- Increased development of negative thoughts about yourself or others
- Feelings of guilt or shame about the trauma
- Avoiding activities you once enjoyed
- A heightened sense of paranoia and belief that the world is dangerous (e.g., no one can be trusted)
- Devoid of happiness
- Constant environmental canvassing
- Anticipation of danger
- Trouble concentrating
- Sleeping difficulties
- Sudden anger
- Extreme irritability
- Easily startled
- Abuse of illegal drugs, alcohol, or prescription medications
- Reckless behavior
Additional symptoms and related outcomes associated with PTSD are:
- Feelings of hopelessness and despair
- Chronic pain
- Employment issues
- Relationship issues/divorce
It’s important to note that not every person who has PTSD experiences all these symptoms.
Effective treatment options can be discussed with a qualified therapist.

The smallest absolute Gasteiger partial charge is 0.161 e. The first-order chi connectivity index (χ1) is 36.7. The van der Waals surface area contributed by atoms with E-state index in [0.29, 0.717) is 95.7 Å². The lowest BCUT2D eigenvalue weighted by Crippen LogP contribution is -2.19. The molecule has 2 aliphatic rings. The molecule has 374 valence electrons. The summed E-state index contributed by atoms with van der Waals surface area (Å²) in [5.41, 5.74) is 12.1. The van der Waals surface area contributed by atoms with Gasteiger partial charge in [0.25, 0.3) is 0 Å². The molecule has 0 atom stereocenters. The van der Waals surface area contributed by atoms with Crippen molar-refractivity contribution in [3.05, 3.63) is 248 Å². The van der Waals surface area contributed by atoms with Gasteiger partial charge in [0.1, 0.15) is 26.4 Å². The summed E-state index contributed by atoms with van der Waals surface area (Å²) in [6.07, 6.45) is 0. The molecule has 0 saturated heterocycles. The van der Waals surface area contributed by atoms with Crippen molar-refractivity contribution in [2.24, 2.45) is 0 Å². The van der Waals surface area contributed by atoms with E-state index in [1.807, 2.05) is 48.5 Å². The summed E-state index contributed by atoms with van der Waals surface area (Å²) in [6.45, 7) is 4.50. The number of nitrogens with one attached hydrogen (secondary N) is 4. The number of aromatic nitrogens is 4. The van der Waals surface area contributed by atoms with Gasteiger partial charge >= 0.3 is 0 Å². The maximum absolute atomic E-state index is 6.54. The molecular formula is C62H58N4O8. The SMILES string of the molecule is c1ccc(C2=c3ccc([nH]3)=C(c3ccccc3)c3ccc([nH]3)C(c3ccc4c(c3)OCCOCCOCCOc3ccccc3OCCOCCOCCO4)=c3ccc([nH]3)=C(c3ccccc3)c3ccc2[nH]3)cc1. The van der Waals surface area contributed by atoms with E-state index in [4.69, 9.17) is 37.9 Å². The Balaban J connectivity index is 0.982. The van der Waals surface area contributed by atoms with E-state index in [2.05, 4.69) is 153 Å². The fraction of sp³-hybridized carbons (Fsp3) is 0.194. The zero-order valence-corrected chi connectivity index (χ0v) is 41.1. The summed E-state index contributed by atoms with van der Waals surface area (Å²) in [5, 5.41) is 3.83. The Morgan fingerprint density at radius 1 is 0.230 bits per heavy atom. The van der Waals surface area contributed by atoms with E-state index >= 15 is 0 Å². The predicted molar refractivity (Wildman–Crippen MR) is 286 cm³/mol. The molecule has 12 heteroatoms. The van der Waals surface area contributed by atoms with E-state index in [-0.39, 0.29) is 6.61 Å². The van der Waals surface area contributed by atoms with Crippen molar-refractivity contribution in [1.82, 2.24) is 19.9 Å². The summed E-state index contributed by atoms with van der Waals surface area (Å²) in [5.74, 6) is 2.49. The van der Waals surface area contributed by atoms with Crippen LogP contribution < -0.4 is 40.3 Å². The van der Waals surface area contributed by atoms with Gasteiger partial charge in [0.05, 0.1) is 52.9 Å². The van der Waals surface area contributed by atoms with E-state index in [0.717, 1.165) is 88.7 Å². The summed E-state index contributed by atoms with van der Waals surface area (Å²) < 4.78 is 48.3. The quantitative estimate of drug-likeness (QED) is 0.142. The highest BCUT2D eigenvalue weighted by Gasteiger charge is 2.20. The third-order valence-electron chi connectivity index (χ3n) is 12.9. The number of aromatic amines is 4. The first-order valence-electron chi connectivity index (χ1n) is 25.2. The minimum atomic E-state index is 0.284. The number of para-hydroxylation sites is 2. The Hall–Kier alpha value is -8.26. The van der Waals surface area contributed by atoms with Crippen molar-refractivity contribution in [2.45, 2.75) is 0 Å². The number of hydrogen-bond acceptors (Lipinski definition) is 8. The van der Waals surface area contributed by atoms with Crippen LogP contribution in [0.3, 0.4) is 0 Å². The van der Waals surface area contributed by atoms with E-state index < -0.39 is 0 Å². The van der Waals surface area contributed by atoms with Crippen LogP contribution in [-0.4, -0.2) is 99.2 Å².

There are two main types of post-traumatic stress disorder treatment options that qualified therapists offer people who are experiencing PTSD. Combinations of therapies are also widely used since each patient requires different treatment.
Psychotherapy is also known simply as "talk therapy". This type of therapy involves regular sessions (usually either weekly or biweekly) talking with a mental health professional about the memories and feelings associated with a traumatic event. The patient and therapist work through the traumatic experiences together.